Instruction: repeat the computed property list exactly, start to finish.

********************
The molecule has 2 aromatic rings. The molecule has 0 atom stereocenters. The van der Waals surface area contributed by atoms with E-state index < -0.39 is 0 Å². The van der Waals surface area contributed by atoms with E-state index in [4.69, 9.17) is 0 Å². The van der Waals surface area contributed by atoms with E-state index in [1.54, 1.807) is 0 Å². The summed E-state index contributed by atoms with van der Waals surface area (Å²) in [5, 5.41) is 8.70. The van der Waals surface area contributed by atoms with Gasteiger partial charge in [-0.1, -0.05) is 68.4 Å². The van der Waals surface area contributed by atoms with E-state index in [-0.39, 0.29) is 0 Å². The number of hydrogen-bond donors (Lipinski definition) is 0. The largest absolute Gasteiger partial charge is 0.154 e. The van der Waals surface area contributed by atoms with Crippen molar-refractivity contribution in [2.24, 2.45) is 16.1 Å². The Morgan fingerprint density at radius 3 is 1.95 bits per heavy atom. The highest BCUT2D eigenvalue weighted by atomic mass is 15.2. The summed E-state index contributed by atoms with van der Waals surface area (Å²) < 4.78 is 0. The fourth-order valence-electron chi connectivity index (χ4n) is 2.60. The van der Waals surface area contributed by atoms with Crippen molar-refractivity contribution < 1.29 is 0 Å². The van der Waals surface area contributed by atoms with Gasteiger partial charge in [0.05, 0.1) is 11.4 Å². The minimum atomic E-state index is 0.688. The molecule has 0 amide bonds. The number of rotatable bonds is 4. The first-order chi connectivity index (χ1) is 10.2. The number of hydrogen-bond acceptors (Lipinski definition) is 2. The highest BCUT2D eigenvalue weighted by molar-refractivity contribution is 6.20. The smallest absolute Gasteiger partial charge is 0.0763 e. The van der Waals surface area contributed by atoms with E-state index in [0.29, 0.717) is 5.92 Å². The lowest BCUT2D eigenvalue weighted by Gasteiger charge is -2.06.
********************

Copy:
The molecule has 2 aromatic rings. The molecule has 0 atom stereocenters. The van der Waals surface area contributed by atoms with E-state index < -0.39 is 0 Å². The van der Waals surface area contributed by atoms with E-state index in [4.69, 9.17) is 0 Å². The van der Waals surface area contributed by atoms with E-state index in [1.54, 1.807) is 0 Å². The summed E-state index contributed by atoms with van der Waals surface area (Å²) in [5, 5.41) is 8.70. The van der Waals surface area contributed by atoms with Gasteiger partial charge in [-0.1, -0.05) is 68.4 Å². The van der Waals surface area contributed by atoms with E-state index in [-0.39, 0.29) is 0 Å². The number of hydrogen-bond donors (Lipinski definition) is 0. The largest absolute Gasteiger partial charge is 0.154 e. The van der Waals surface area contributed by atoms with Crippen molar-refractivity contribution in [2.24, 2.45) is 16.1 Å². The Morgan fingerprint density at radius 3 is 1.95 bits per heavy atom. The highest BCUT2D eigenvalue weighted by atomic mass is 15.2. The summed E-state index contributed by atoms with van der Waals surface area (Å²) < 4.78 is 0. The fourth-order valence-electron chi connectivity index (χ4n) is 2.60. The van der Waals surface area contributed by atoms with Crippen molar-refractivity contribution < 1.29 is 0 Å². The van der Waals surface area contributed by atoms with Gasteiger partial charge in [0.05, 0.1) is 11.4 Å². The minimum atomic E-state index is 0.688. The molecule has 0 amide bonds. The number of rotatable bonds is 4. The first-order chi connectivity index (χ1) is 10.2. The number of hydrogen-bond acceptors (Lipinski definition) is 2. The highest BCUT2D eigenvalue weighted by molar-refractivity contribution is 6.20. The smallest absolute Gasteiger partial charge is 0.0763 e. The van der Waals surface area contributed by atoms with E-state index in [0.29, 0.717) is 5.92 Å². The lowest BCUT2D eigenvalue weighted by Gasteiger charge is -2.06.